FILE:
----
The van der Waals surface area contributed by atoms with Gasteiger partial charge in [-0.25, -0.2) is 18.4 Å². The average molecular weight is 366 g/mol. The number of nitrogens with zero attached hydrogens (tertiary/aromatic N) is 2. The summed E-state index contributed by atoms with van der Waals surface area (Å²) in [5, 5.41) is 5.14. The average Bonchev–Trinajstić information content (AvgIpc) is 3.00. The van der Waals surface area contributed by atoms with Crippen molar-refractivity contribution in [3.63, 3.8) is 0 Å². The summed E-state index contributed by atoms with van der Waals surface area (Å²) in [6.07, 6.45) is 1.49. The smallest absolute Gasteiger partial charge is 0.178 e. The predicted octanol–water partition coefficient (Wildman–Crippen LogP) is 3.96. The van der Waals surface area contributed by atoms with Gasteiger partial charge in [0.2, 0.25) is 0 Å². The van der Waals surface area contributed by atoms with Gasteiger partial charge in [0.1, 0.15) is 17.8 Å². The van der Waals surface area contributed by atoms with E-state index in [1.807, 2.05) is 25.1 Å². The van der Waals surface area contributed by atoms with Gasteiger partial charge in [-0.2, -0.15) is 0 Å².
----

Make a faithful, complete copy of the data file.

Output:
The van der Waals surface area contributed by atoms with Gasteiger partial charge in [-0.25, -0.2) is 18.4 Å². The average molecular weight is 366 g/mol. The number of nitrogens with zero attached hydrogens (tertiary/aromatic N) is 2. The summed E-state index contributed by atoms with van der Waals surface area (Å²) in [5, 5.41) is 5.14. The average Bonchev–Trinajstić information content (AvgIpc) is 3.00. The van der Waals surface area contributed by atoms with Crippen molar-refractivity contribution in [3.63, 3.8) is 0 Å². The summed E-state index contributed by atoms with van der Waals surface area (Å²) in [6.07, 6.45) is 1.49. The smallest absolute Gasteiger partial charge is 0.178 e. The predicted octanol–water partition coefficient (Wildman–Crippen LogP) is 3.96. The van der Waals surface area contributed by atoms with Gasteiger partial charge in [0.2, 0.25) is 0 Å². The van der Waals surface area contributed by atoms with Gasteiger partial charge in [0.1, 0.15) is 17.8 Å². The van der Waals surface area contributed by atoms with E-state index in [1.807, 2.05) is 25.1 Å². The van der Waals surface area contributed by atoms with Gasteiger partial charge in [-0.2, -0.15) is 0 Å².